Work in Progress
The Real Estate Consequences of Immigration Shocks: Evidence from the United States’ Mexican Repatriation, with Gustavo Cortes. Version coming soon!
Abstract: How do extreme immigration shocks affect local economies? We analyze the United States' Mexican Repatriation of 1930--36 and its impact on housing and construction activity in US cities. Using the full-count US Census and hand-collected building permits data, we show that repatriating Mexicans during the Great Depression significantly slowed down city growth. Employing an instrumental variable approach that accounts for the endogenous business cycle effects of the Depression, we show that cities with higher Mexican outflow experienced lower growth in commercial and residential real estate activity. Specifically, we find negative and significant effects of the Mexican Repatriation on the number and value of building permits, as well as median house value. We find no effects in placebo analyses that consider the instrumented outflow of Canadian workers in the same period, confirming historical newspaper evidence that Mexican workers experienced harassment and greater pressure to leave the US during the Depression. Our results suggest that repatriations have long-lasting impacts on cultural and social dimensions, but also leave footprints on local economic growth.
Presentations: AEA 2020 Annual Meeting (Poster Session) | University of Michigan's H2D2 Seminar Series | Midwest Economics Association | AERUS 2019 | UIUC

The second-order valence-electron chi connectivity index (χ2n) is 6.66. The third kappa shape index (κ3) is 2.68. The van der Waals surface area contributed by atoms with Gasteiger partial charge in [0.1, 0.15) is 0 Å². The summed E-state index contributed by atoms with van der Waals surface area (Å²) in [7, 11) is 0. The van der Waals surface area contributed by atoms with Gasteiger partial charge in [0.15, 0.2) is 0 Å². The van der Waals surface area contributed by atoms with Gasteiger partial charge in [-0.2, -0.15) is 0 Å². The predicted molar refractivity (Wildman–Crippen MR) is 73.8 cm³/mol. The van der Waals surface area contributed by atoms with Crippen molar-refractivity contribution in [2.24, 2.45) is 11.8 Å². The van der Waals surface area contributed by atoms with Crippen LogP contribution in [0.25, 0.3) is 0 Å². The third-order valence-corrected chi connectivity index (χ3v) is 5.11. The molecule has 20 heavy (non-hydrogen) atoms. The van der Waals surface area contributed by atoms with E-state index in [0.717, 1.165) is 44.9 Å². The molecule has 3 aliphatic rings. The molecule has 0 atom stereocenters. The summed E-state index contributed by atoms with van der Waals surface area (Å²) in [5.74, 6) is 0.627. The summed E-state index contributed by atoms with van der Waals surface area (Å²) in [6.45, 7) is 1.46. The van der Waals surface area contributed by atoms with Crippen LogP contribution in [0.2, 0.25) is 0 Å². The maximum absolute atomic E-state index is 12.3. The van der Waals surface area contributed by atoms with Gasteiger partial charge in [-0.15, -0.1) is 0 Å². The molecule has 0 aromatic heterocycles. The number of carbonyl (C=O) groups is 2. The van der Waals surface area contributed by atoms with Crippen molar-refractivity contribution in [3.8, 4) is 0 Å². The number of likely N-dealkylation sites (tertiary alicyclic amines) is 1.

International Trade in Manufacturing and Services and the Gravity Model, with Satya P. Das. Version coming soon!
Abstract: This paper derives gravity equations for bilateral trade in aggregate manufacturing and aggregate services when preferences are non-homothetic, and there is a difference in the degree of national product differentiation between the two product groups. Non-homotheticity implies two "non-standard" determinants of bilateral trade: per-capita income and income inequality in the importing country. In estimating gravity equations, we include two non-standard trade-cost variables, namely, internet penetration and a measure of virtual proximity (the number of bilateral hyperlinks). Our results support the theoretical predictions and reveal that virtual proximity is a strong predictor of aggregate trade in both services and manufactures. It diminishes the effect of physical distance, language difference, as well as income variables.
Abstract: This paper estimates the impact of vessel turnaround time on Brazilian exports. To achieve this goal, we use a difference gravity equation to explore the time variation in port procedures for 16 Brazilian ports. This paper uses a unique database with local exports, taking into account the port used and products aggregated at the four‐digit Harmonized System (HS) level for the period between 2010 and 2012. The estimation results indicate that, in general, each additional hour of delay in port procedures represents costs to Brazilian exporters, which may lead to loss of competitiveness of domestic products abroad. According to the estimates, each additional relative hour of delay in the average port is equivalent to a reduction in relative local exports of ~2%. Moreover, a 10% relative reduction in vessel turnaround time can increase the proportional number of exported product categories by 1%. Therefore, our findings suggest that turnaround time has a statistically significant effect on the intensive and extensive margins of international trade.
Recipient of the Brazilian Ministry of the Economy Award (2015).
Port infrastructure in Brazil: an analysis of the impact of port procedures on Brazilian exports, with Sérgio Kannebley Júnior (in Portuguese). Revista Brasileira de Comércio Exterior, v. 123, June 2015. [ Published Version ]
Trade Facilitation Indexes: The case of Brazil and its Trade Partners, with Mauricio J. P. de Souza and Rosane N. Faria (in Portuguese). Revista de Economia & Relações Internacionais, v. 10, p. 124-141, January 2012. [ Published Version ]